Time: 89 Minutes
Cast:
Joaquin Phoenix as Joe
Ekaterina Samsonov as Nina Votto
Alex Manette as Senator Albert Votto
John Doman as John McCleary
Judith Roberts as Joe’s Mother
Alessandro Nivola as Governor Williams
Director: Lynne Ramsay

A traumatized veteran (Joaquin Phoenix), unafraid of violence, tracks down missing girls for a living. When a job spins out of control, Joe’s nightmares overtake him as a conspiracy is uncovered leading to what may be his death trip or his awakening.

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You Were Never Really Here was one of my most anticipated films of 2018. I have been hearing nothing but excellent things about this film. It received acclaim from the Cannes Film Festival, with particular praise to Lynne Ramsay’s direction and Joaquin Phoenix’s performance, receiving Cannes awards for Best Screenplay and Best Actor. The trailer also made the movie look quite unique and something truly special. You Were Never Really Here really lived up to all the praise. It is a very different and unique film, with fantastic visual direction from Lynne Ramsay and yet another phenomenal performance from Joaquin Phoenix.

One thing that is really worth pointing out is the way the story is told. Lynne Ramsay tells the story more visually, it not only doesn’t rely on a lot of dialogue, not everything is set out clear for us, we aren’t necessarily being told what’s going on. That means that you can miss a lot of the important details, even if you are focussed 100% on the screen and what’s going on (this definitely happened with me, afterwards I had to look up plot details to see what I didn’t get, this doesn’t usually happen with me). A lot of the plot or aspects like Phoenix’s character’s past aren’t set out clearly for us, with his past for instance, we only get flashes of it and we have to take what we are given and interpret it. In this case I can kind of see rewatches improving the enjoyment of the movie overall. I can see this unclear storytelling polarising some, but while there were some aspects of the plot I didn’t know about, I still admire Ramsay’s way of telling the story. Another thing is that the story, although it seems familiar, avoids falling into clichés that other similar movies often have, it’s not a straight forward revenge film. It’s more focussed on the character of Joe and his arc, which is not one that you’d really expect. It’s also worth knowing going in that this isn’t an action thriller or anything of the sort like it was shown in the trailer, it is a slow paced character study. This movie is fairly short, at 1 hour and 30 minutes long, which is a good enough length, though I will admit I wouldn’t mind it being another 10 or so minutes. The pacing was fine, the first act was a little slow but it wasn’t too much of an issue.

It’s no surprise that Joaquin Phoenix gives a fantastic performance, with him being one of the all time best actors working at the moment, but this is one of his best performances yet. The whole movie surrounded his character Joe and was basically riding on Phoenix, as usual he delivers. It’s a multi-layered performance with very little dialogue, so Phoenix has to convey a lot through his performance with so little. I’ve noticed a lot of people comparing his character of Joe to Travis Bickle from Taxi Driver and while on surface level they might seem similar, they really aren’t. I won’t go into too much depth into Joe as a character as I think it’s something better seeing for yourself. What I will say is that his character clearly has a lot to him that has to communicated often times non verbally and Phoenix, being the incredible actor that he is, does this fantastically. Other supporting actors like Ekaterina Samsonov, Alex Manette, John Doman and Judith Roberts do well enough in their role, even though most of the attention is on Phoenix (some of these actors don’t even have that many scenes but they were still good).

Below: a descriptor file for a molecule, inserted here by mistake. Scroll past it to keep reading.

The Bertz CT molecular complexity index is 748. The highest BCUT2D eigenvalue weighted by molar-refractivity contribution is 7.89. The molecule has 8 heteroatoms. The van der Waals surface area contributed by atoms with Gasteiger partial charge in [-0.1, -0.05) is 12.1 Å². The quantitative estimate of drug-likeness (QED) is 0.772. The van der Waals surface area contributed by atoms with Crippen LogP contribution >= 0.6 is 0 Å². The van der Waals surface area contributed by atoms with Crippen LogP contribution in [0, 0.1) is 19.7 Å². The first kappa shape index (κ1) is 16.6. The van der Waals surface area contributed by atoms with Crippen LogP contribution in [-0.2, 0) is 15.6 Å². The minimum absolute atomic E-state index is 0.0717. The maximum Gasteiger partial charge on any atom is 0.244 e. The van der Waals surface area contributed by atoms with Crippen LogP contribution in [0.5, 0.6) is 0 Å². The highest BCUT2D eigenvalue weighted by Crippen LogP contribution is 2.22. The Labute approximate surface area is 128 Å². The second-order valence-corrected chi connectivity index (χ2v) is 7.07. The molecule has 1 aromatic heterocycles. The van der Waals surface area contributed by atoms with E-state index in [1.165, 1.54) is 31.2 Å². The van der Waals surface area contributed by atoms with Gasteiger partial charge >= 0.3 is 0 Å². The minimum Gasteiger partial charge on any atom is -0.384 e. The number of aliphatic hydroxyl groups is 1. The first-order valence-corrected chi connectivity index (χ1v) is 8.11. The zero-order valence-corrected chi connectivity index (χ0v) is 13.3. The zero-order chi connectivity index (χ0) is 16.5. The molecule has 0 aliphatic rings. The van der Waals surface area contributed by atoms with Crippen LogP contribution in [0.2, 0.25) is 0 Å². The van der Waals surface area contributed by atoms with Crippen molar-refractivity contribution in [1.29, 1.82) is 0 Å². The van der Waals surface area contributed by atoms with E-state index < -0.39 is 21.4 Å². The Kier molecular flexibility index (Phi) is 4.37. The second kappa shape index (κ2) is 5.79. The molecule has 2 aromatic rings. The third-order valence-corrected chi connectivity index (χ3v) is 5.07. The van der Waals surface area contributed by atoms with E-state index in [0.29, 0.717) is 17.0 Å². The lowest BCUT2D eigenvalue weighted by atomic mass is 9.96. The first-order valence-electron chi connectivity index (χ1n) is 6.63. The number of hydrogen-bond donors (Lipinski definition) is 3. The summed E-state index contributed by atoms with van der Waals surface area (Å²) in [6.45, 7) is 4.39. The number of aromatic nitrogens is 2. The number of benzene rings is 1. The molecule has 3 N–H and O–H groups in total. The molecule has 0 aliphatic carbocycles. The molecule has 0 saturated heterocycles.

This is the first film I’ve seen of Lynne Ramsay, I heard she did some films like We Need to Talk about Kevin and Ratcatcher, I haven’t seen them yet but I heard they are good. Based on her work on this movie however, I can say that she is an excellent director, her direction of this film is nothing short of fantastic. This movie is shot incredibly well, it is an absolutely stunning looking film. Ramsay also portrays violence well, it’s brutal but not excessive, a lot of the times it doesn’t even show it very close up. Nonetheless you feel the impact of it. The way the film is edited is definitely really great, it really is essential to the storytelling style. As I said, the story is told more visually than verbally and a big part of the movie is Joe going through some flashbacks because of his past and his PTSD. Often times we get splices of what happened in his past. Ramsay also helps you really experience what he’s thinking and feeling, especially towards the final act, culminating at times in some nightmarish and effective sequences. Jonny Greenwood has been creating movie scores for a while but this just might be his best, it really adds to the overall tone and feel of the movie, ranging from being entrancing to being nightmarish.

You Were Never Really Here is truly one of the best films of the year so far. With Lynne Ramsay’s excellent direction and Joaquin Phoenix’s great performance, it really is a unique film that delivers on pretty much every level. It’s not for everyone and I can see a lot of people not really liking this. It worked for me though, and I have a feeling that I’m going to like it more upon further thought and rewatches.